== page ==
Once everything is installed, your two biggest issues will be house rules, such as hours and use, and noise. “Our hours are basically dawn to dusk,” says Warren Schreiber, president of the 200-unit complex Bay Terrace Cooperative Section 1 in Queens. “We’ve tried to come up with hours that are more definitive, but it’s difficult. You want playgrounds to be shut down at night, since if you have it open at night you need special lighting.”
“We generally like to have house rules that are kind of imbued in common sense,” says Vernon, the board president. “Put toys away when you’re through, maintain a respectful level of noise. Our goal is not to have strict policing.”
You also don’t want to make rules that are unenforceable. “How do you tell somebody their child can’t have friends over?” asks Schreiber. “Dealing with angry parents – how do you even win that battle? So we don’t really have a rule on that – if kids invited two, three, four friends to come over. If they invited their whole third grade class, we might put our foot down. But certainly we understand children have friends, and parents might want to get together with other parents who have children.”
“One of the things I always say is check with the insurance broker to make sure that playground’s going to be covered,” advises Andrea Bunis, president of Andrea Bunis Management. “The other thing I would do is ask the broker if it’s covered for everybody – visitors to the building, or even people [who live in your complex but] who don’t live in that particular building. Is there any liability and exposure there, and if so, is it covered?”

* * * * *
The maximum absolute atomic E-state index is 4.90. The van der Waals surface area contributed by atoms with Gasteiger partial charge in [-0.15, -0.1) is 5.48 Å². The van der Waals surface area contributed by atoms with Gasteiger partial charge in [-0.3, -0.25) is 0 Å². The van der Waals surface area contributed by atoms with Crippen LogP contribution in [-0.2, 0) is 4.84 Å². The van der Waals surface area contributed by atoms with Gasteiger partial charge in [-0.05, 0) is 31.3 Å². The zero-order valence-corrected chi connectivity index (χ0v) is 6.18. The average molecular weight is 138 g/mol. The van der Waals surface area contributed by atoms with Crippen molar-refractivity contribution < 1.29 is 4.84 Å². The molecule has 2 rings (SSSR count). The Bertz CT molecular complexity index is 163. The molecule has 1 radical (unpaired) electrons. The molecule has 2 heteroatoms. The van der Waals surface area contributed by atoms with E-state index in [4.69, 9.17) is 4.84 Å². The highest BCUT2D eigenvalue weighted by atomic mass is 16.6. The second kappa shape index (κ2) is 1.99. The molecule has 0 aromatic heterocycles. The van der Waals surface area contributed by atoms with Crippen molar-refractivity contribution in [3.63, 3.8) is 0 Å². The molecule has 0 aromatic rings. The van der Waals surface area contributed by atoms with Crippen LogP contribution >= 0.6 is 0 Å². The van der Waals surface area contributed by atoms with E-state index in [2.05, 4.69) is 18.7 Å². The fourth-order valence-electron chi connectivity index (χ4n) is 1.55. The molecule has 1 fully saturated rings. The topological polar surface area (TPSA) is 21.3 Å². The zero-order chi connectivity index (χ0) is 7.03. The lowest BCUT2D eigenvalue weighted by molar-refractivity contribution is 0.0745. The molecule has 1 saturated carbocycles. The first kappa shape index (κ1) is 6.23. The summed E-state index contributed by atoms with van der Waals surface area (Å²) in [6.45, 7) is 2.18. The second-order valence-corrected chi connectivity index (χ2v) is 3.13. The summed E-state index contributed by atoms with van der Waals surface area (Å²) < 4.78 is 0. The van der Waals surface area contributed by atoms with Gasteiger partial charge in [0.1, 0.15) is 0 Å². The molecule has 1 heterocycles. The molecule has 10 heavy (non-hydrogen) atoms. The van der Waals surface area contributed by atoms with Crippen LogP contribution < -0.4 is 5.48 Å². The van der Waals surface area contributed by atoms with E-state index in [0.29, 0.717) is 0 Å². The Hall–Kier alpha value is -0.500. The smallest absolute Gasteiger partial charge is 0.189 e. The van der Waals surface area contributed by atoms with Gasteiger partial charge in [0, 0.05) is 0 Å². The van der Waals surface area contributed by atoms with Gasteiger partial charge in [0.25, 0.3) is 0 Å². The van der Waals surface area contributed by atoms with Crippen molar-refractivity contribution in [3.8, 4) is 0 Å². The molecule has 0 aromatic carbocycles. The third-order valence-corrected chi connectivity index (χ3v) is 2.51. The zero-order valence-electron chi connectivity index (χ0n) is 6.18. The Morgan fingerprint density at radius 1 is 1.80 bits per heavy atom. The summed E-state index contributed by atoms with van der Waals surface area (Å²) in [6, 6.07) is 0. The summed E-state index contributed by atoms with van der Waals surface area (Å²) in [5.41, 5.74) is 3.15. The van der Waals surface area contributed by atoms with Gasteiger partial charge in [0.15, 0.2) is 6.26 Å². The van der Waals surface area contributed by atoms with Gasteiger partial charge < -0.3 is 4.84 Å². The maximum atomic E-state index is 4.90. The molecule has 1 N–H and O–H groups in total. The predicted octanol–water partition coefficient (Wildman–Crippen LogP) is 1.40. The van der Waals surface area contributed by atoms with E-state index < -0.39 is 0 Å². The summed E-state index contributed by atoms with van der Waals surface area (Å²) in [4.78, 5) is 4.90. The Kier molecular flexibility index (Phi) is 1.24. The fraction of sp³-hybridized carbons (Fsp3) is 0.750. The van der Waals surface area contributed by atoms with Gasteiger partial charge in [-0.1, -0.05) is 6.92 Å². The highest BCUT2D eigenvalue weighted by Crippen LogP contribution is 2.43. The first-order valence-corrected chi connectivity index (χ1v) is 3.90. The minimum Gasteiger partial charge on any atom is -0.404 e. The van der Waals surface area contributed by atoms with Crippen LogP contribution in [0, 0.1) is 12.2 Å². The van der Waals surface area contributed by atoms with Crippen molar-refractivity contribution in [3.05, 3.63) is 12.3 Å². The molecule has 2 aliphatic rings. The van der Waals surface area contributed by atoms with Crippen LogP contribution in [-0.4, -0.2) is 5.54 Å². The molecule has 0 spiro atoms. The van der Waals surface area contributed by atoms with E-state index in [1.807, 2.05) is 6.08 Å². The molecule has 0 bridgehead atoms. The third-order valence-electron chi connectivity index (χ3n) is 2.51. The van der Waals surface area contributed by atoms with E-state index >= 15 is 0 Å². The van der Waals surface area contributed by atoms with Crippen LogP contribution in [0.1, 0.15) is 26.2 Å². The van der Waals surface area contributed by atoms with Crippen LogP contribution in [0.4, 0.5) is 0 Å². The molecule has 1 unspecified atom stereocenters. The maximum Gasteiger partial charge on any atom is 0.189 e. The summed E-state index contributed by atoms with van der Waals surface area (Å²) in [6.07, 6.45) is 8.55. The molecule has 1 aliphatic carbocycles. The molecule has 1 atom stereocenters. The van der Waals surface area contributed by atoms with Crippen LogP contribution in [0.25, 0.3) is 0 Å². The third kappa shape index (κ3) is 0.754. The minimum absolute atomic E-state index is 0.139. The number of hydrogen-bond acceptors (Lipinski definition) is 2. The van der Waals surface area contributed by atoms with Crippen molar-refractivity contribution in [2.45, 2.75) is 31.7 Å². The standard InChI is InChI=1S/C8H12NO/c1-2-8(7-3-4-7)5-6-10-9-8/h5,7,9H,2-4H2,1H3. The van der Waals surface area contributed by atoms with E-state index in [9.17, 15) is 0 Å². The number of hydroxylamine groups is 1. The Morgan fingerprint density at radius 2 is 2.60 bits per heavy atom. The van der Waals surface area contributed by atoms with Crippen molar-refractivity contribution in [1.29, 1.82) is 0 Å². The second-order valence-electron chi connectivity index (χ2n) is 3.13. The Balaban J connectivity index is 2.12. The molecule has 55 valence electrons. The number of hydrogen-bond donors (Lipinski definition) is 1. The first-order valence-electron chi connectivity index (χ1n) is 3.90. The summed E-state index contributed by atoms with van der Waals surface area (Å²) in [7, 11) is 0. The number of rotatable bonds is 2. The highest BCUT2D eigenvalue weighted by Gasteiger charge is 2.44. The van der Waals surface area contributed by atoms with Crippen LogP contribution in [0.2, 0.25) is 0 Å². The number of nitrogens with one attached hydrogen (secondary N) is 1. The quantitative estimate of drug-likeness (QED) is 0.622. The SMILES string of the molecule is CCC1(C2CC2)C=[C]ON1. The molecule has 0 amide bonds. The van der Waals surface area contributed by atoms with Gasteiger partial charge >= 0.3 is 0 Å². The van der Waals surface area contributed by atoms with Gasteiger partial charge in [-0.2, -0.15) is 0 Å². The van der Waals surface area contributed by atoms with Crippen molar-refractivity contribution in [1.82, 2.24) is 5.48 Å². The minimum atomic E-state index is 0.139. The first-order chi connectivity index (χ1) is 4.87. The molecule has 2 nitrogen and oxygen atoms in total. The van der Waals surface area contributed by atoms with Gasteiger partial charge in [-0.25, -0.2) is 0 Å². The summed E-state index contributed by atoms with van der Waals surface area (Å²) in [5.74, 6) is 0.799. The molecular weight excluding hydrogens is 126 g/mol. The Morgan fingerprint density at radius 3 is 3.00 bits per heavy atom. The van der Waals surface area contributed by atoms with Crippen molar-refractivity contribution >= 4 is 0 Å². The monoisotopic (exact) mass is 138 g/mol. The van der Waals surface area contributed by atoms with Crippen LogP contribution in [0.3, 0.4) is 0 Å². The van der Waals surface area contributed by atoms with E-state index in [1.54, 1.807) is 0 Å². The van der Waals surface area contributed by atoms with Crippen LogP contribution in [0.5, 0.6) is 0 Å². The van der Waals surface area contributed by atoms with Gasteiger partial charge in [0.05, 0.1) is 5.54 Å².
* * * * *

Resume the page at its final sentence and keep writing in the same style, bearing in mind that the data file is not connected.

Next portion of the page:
And finally, cautions Kunz, there is signage. “You can save yourself a lot of litigation and headaches if you post a sign with the age grouping and that play should be supervised. Having that sign holds a ton of weight.”
Indeed, at Sky View Parc a sign reads: “Welcome: This unique play area is designed for children 5 to 12 years of age. Adult supervision is recommended.” And as anyone who’s ever served on a board knows, that last part may be good advice to keep in mind when you’re talking about installing a playground.